Why Did a Major University Sell Amniotic Fluid to a Fraudster?
This week’s blog on the Missouri woman who is being charged for fraud by selling Amniotic fluid brought up an interesting question. She bought this fluid from the University of Utah. Huh? Let’s dig in.
The Missouri Case
The feds this week brought criminal charges through a grand jury against a Missouri woman who was selling Amniotic fluid as a “stem cell” treatment. The complaint says that this woman bought the fluid from the University of Utah. So let’s explore that purchase.
Can you buy or sell an organ, body part, or human tissue? The short answer seems to be no, but you can pay somebody for their costs in obtaining it. Let’s dive into this topic a bit.
The National Organ Transplant Act was passed in the 1980s and it states, “it shall be unlawful for any person to knowingly acquire, receive, or otherwise transfer any human organ for valuable consideration for use in human transplantation if the transfer affects interstate commerce.” In 1988, Congress also added that any subpart of an organ is covered.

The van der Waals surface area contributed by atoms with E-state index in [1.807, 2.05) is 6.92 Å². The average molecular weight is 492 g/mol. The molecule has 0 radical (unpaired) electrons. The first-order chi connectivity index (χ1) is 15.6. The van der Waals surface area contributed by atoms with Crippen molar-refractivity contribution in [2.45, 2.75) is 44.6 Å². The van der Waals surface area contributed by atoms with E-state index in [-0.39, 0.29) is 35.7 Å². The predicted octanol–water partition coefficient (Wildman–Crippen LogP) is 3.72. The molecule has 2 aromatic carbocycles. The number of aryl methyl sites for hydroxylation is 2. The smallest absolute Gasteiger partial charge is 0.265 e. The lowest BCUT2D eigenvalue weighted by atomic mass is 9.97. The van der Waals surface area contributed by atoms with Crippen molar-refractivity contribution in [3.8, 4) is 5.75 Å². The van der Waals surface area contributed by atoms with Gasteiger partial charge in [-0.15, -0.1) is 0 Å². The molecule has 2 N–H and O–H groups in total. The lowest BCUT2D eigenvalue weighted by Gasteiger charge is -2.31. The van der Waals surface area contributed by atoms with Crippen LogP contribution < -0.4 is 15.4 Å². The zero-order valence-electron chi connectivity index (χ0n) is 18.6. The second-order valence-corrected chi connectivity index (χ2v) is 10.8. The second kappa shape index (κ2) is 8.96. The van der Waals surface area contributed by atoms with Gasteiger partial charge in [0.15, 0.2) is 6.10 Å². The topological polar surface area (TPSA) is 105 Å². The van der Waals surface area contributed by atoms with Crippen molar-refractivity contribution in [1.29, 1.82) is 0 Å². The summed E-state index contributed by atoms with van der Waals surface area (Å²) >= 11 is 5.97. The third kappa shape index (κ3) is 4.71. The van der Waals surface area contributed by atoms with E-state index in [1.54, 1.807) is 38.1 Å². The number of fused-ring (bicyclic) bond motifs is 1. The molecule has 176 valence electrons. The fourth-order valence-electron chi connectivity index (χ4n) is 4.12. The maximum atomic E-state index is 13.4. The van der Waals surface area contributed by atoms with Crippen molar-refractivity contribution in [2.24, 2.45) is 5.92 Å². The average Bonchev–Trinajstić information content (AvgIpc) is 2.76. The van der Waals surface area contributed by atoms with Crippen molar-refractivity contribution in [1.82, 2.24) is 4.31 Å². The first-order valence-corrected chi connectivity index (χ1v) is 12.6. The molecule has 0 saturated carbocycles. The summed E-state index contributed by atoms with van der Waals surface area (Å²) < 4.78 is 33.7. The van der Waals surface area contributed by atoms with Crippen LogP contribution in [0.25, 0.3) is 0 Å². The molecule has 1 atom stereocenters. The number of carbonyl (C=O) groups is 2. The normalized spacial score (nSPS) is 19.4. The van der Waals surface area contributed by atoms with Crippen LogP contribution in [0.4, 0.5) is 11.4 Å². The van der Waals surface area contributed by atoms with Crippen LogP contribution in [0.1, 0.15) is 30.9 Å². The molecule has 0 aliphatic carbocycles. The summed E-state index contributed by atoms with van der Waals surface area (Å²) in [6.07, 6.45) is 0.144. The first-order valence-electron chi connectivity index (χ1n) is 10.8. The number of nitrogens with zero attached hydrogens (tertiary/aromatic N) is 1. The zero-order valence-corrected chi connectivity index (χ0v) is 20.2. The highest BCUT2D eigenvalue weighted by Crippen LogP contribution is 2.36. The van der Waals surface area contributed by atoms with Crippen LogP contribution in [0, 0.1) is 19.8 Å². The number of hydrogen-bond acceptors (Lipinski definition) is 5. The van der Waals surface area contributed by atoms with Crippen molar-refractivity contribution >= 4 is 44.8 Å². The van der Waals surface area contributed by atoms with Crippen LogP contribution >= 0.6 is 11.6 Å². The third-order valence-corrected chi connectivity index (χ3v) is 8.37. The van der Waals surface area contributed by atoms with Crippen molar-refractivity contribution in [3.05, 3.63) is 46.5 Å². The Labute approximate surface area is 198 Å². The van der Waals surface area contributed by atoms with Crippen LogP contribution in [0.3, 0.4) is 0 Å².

Does that law cover the Amniotic fluid our Missouri woman bought? It’s clear from my reading as a doctor that Amniotic fluid is covered under NOTA (2,3). Hence, the university would only be able to recoup its costs on harvesting and processing the fluid.
NOTA does allow for the university to charge for its costs in procuring, processing, and distributing the tissue. The law states, “valuable consideration” does not include the reasonable payments associated with the removal, transportation, implantation, processing, preservation, quality control, and storage of a human organ”. So did this woman buy this fluid “at cost”? The answer to that question is a VERY big deal.
Gold Plated Rooms or Instruments?
Based on the criminal complaint, the University of Utah charged the Missouri woman $244.00 for 1.0 ml and $438.00 for 2.0 ml of Amniotic fluid. If we take the lower price of $219 a ml and consider that the average volume of amniotic fluid at birth (50th percentile) would be 500ml, that’s $109,500 per delivery (4). So how much would it cost to process that fluid?